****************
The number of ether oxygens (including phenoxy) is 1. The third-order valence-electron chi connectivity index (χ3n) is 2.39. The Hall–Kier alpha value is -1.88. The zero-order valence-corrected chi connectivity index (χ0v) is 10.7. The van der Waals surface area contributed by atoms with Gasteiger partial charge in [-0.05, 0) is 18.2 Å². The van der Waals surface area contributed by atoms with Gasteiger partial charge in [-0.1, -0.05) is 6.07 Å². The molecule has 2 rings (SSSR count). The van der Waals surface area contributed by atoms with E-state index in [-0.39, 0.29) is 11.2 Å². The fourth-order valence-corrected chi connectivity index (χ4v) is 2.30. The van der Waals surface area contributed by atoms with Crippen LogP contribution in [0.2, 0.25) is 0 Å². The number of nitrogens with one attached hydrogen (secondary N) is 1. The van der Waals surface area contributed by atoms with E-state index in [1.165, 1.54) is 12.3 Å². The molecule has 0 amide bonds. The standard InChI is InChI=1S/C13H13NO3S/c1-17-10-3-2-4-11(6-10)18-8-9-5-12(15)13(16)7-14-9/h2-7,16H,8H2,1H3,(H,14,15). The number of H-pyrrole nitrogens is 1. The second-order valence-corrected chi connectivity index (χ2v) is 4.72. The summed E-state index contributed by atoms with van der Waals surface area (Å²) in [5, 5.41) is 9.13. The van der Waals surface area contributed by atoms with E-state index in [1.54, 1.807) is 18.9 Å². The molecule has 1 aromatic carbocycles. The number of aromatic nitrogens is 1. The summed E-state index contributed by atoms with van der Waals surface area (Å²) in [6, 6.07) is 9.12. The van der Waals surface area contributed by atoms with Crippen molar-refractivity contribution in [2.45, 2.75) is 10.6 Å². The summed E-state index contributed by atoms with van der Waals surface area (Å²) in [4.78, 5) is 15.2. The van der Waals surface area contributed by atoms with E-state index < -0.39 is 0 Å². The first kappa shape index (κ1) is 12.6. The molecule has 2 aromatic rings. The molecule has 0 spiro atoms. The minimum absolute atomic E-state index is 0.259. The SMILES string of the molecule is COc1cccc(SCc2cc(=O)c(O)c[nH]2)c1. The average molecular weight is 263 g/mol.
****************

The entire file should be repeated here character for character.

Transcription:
The number of ether oxygens (including phenoxy) is 1. The third-order valence-electron chi connectivity index (χ3n) is 2.39. The Hall–Kier alpha value is -1.88. The zero-order valence-corrected chi connectivity index (χ0v) is 10.7. The van der Waals surface area contributed by atoms with Gasteiger partial charge in [-0.05, 0) is 18.2 Å². The van der Waals surface area contributed by atoms with Gasteiger partial charge in [-0.1, -0.05) is 6.07 Å². The molecule has 2 rings (SSSR count). The van der Waals surface area contributed by atoms with E-state index in [-0.39, 0.29) is 11.2 Å². The fourth-order valence-corrected chi connectivity index (χ4v) is 2.30. The van der Waals surface area contributed by atoms with Crippen LogP contribution in [0.2, 0.25) is 0 Å². The number of nitrogens with one attached hydrogen (secondary N) is 1. The van der Waals surface area contributed by atoms with E-state index in [1.165, 1.54) is 12.3 Å². The molecule has 0 amide bonds. The standard InChI is InChI=1S/C13H13NO3S/c1-17-10-3-2-4-11(6-10)18-8-9-5-12(15)13(16)7-14-9/h2-7,16H,8H2,1H3,(H,14,15). The number of H-pyrrole nitrogens is 1. The second-order valence-corrected chi connectivity index (χ2v) is 4.72. The summed E-state index contributed by atoms with van der Waals surface area (Å²) in [5, 5.41) is 9.13. The van der Waals surface area contributed by atoms with E-state index in [1.54, 1.807) is 18.9 Å². The molecule has 1 aromatic carbocycles. The number of aromatic nitrogens is 1. The summed E-state index contributed by atoms with van der Waals surface area (Å²) in [6, 6.07) is 9.12. The van der Waals surface area contributed by atoms with Crippen molar-refractivity contribution in [2.45, 2.75) is 10.6 Å². The summed E-state index contributed by atoms with van der Waals surface area (Å²) in [4.78, 5) is 15.2. The van der Waals surface area contributed by atoms with E-state index < -0.39 is 0 Å². The first kappa shape index (κ1) is 12.6. The molecule has 2 aromatic rings. The molecule has 0 spiro atoms. The minimum absolute atomic E-state index is 0.259. The SMILES string of the molecule is COc1cccc(SCc2cc(=O)c(O)c[nH]2)c1. The average molecular weight is 263 g/mol.